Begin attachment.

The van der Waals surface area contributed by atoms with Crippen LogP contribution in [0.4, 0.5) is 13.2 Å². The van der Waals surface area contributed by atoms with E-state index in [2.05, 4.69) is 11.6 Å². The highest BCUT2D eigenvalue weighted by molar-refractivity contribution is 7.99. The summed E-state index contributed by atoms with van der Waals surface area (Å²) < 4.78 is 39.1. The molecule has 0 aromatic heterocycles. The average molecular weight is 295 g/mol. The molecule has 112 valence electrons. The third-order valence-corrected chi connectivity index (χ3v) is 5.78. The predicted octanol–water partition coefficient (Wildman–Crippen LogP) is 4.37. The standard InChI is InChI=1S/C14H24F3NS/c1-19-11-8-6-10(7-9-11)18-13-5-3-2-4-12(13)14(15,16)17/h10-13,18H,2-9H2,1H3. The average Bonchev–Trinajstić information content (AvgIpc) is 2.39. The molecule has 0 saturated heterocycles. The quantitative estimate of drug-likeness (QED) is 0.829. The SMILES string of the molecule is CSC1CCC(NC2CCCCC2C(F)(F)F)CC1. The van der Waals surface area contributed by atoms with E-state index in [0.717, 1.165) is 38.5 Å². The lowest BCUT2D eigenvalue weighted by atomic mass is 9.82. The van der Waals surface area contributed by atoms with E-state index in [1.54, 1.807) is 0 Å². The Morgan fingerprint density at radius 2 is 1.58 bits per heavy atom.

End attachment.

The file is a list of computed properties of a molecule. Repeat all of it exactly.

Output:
The van der Waals surface area contributed by atoms with Crippen LogP contribution in [0.4, 0.5) is 13.2 Å². The van der Waals surface area contributed by atoms with E-state index in [2.05, 4.69) is 11.6 Å². The highest BCUT2D eigenvalue weighted by molar-refractivity contribution is 7.99. The summed E-state index contributed by atoms with van der Waals surface area (Å²) < 4.78 is 39.1. The molecule has 0 aromatic heterocycles. The average molecular weight is 295 g/mol. The molecule has 112 valence electrons. The third-order valence-corrected chi connectivity index (χ3v) is 5.78. The predicted octanol–water partition coefficient (Wildman–Crippen LogP) is 4.37. The standard InChI is InChI=1S/C14H24F3NS/c1-19-11-8-6-10(7-9-11)18-13-5-3-2-4-12(13)14(15,16)17/h10-13,18H,2-9H2,1H3. The average Bonchev–Trinajstić information content (AvgIpc) is 2.39. The molecule has 0 saturated heterocycles. The quantitative estimate of drug-likeness (QED) is 0.829. The SMILES string of the molecule is CSC1CCC(NC2CCCCC2C(F)(F)F)CC1. The van der Waals surface area contributed by atoms with E-state index in [0.717, 1.165) is 38.5 Å². The lowest BCUT2D eigenvalue weighted by atomic mass is 9.82. The van der Waals surface area contributed by atoms with E-state index in [1.54, 1.807) is 0 Å². The Morgan fingerprint density at radius 2 is 1.58 bits per heavy atom.